This morning was an exceptionally long haul for us in the Oratory choir, as we had to start rehearsal at 9.00am sharp for the extraordinary form high mass for the Assumption of Our Lady. We were doing the full Palestrina Missa Assumpta Est Maria in six parts, with Palestrina Assumpta Est Maria at the offertory and Robert Parsons' Ave Maria at communion. This as well as all the full Gregorian propers, which were more difficult than usual. So it was a two hour rehearsal for us with no break with high mass at 11.00am, finishing at about 12.30pm. Here is the entrance procession, with our organist improvising on 'Ave Maris Stella':

It was a very successful occasion, with the music much appreciated by everyone, and we had a good crowd. I managed to take a few pictures of the service from the rear gallery where we were in the spare moments I had when I was not singing.

The Epistle

The Gospel




Last Gospel

Recessional, with Bach's Fugue on the Magnificat played on the main organ

Friday, 14 August 2009

Brothers of the Little Oratory barbecue

This evening the brothers of the Little Oratory of the Birmingham Oratory held their annual barbecue in the grounds of Rednal. Being a member I travelled down to Rednal with several of the others to get everything set up, and as ever, I was roped in to do most of the cooking and light the charcoal! We started off with mass in the Rednal chapel, and when this was finished, I got down to grilling burgers and sausages, while everyone else had a drink and a chat, and complained about how the slow the cooking was...

The Oratory originated out of a group of laymen led by St. Philip Neri, who met up for prayers, pious exercises, excursions and picnics, and such was its success that St. Philip had some of his disciples ordained to the priesthood, and from that came the common life of which we know the Oratory of today. We the brothers of the Little Oratory carry on the tradition of the Oratory's early exercises, and today was no exception. Apart from my cursing and swearing over the flaming charcoal and to my fellow brethren, it was a most convivial occasion.

Thursday, 13 August 2009

Double Choir Mass by Felix Mendelssohn

Last July when I made a break in Paris, I started arranging a double choir mass from several a cappella choral works by Felix Mendelssohn. I have now completed the task and the mass is now on the Choral Public Domain Library at this page, and you can also listen to a Midi file here.

Mendelssohn originally wrote several 8 part movements of the mass in German for Lutheran services: the Kyrie, Ehre sei Gott (Gloria) and Heilig (Sanctus), but he omitted the Credo and the Agnus Dei. I have left out the Credo, and for the Agnus Dei I found an 8 part setting of a Passiontide piece called Herr, dedenke nicht unswer. With the exception of the Kyrie which Mendelssohn wrote in the original Greek, I have substituted the German text for Latin, having also to tweak around the rhythms to make the syllables fit. For the Sanctus, I have also split it into two sections to make a separate Benedictus for extraordinary form of mass. All in all, it seems to work very well.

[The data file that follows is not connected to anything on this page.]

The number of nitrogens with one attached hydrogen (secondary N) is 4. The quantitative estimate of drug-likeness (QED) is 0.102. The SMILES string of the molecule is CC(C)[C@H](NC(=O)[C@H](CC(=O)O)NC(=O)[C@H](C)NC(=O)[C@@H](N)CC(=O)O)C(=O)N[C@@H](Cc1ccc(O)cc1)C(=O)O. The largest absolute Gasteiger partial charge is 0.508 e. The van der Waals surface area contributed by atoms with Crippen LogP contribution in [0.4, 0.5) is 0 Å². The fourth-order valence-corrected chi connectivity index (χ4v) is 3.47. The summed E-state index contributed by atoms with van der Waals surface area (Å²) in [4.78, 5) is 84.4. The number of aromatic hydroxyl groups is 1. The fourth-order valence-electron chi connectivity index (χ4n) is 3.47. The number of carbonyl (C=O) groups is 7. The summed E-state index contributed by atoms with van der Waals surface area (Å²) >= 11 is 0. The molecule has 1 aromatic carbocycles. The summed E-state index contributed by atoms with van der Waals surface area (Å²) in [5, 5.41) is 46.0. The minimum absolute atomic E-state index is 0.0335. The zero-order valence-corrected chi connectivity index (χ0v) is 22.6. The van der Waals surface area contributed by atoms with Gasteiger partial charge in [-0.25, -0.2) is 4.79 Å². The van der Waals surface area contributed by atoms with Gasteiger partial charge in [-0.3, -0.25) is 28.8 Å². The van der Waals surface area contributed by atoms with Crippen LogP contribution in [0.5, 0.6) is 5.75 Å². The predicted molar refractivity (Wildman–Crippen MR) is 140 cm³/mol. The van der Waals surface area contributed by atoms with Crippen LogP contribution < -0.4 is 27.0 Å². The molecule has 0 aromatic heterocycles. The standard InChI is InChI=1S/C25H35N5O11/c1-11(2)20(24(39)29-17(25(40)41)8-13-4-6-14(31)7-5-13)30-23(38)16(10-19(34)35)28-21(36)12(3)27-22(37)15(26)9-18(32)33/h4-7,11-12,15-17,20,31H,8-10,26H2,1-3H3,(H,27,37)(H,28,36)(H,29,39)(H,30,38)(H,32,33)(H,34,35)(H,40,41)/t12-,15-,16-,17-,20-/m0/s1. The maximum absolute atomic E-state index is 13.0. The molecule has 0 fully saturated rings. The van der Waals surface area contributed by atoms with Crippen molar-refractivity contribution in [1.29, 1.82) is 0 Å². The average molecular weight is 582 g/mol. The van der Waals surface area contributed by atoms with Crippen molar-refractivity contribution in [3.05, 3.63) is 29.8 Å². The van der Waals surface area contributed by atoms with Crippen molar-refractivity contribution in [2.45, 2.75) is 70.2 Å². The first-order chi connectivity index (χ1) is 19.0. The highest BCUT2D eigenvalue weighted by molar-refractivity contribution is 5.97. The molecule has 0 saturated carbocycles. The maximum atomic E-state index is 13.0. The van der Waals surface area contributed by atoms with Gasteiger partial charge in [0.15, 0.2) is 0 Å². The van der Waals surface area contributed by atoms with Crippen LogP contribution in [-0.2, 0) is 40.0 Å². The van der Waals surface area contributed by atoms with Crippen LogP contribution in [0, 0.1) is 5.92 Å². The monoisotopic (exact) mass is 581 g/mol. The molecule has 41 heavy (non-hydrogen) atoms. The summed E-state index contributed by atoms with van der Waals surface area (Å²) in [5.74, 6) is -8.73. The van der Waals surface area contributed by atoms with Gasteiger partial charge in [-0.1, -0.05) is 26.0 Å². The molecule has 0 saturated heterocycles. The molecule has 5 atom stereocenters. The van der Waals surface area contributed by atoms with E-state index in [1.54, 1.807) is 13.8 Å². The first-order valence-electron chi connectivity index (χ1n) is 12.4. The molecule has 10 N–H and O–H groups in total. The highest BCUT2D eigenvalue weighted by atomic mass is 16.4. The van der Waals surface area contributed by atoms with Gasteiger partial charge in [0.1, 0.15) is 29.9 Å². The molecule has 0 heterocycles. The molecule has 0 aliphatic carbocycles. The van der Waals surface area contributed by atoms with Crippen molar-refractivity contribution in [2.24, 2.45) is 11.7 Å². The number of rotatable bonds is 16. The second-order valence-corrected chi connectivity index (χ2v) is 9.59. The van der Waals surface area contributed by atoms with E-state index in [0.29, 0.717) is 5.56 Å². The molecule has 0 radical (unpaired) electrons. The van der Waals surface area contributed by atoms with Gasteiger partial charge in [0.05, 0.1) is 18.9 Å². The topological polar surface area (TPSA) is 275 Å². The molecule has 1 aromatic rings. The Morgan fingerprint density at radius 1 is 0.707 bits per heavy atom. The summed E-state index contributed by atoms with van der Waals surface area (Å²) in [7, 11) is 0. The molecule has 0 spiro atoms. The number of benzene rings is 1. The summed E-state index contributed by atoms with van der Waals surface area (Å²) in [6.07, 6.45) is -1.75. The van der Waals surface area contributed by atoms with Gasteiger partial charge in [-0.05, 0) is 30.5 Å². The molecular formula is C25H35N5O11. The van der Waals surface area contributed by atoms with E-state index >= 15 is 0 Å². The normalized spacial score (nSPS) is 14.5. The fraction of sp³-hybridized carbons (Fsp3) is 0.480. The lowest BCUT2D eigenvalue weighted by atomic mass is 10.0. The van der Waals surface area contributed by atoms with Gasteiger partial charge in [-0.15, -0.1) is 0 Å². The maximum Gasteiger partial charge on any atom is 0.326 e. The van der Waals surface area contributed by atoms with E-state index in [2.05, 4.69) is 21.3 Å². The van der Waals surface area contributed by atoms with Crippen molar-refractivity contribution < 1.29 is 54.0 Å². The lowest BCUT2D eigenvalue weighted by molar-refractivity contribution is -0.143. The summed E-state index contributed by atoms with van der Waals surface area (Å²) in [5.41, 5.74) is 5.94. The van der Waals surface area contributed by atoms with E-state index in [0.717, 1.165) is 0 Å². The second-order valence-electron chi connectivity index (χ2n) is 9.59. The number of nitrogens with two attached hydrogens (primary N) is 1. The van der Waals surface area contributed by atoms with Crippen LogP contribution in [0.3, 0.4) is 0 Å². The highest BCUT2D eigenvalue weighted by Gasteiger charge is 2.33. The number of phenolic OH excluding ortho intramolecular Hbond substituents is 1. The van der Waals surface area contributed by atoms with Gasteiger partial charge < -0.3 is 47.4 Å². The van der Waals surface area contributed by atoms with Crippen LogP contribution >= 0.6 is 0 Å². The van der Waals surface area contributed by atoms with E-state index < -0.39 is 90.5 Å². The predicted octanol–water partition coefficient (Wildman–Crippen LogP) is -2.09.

This was suggested to me by a member of the Birmingham Oratory choir, who had just come back from a choir tour singing Mendelssohn's German settings as part of a church service, that a Latin version could be made up. This is carrying on a long established tradition and practice in the Birmingham Oratory of reworking Mendelssohn's German and English anthems into Latin for use at our High Mass. Hence we sing Cum Natus Esset adapted from Da Jesus geboren ward at Epiphany, Sicut Cervus from Like as the hart pants, and Justus ut Palma on St. Joseph from a chorus in Paulus.

Wednesday, 12 August 2009

I've been tagged!

It seems that I have been tagged on the blogosphere by the venerable Mulier Fortis. Well of the seven top things that she has particular affection for, I would go for no. 6: caffeine, in the form of what I call Dr. Tannin (tea). This, as well as liberal quantities of alcohol, is essential for my sanity and good health.

Sunday, 9 August 2009

Prayers at Newman's graveside in Rednal

Last year we expected our annual service of prayer at Cardinal Newman's grave to be the last, as his body was to be shortly exhumed as part of the beatification process. In fact we were quite wrong. Our cardinal had always wanted to be buried with his friend Fr. Ambrose St. John, and he has gained his wish to the very end. It was found that his body had totally decomposed into the soil leaving almost nothing behind.

Hence you can see his grave almost intact. Just before we started, I took a few pictures of Rednal's surroundings. Here is shot of Jackie Parkes:

The entrance gate to the grounds:

Rednal chapel:

The crowd gathering for the prayers:

And very poignantly, the grave of Gerard Tracey, the Birmingham Oratory librarian and archivist, whom I remember well and was for many years a key figure in the life of the Oratory. He was also a great cook and used to provide wonderful buffet dinners for the parish on major feasts such as St. Philip's day and the Epiphany. He died of a brain hemorrhage, and is very sadly missed. Next to him is the grave of Frances Wootton, the matron of the Oratory school under Cardinal Newman.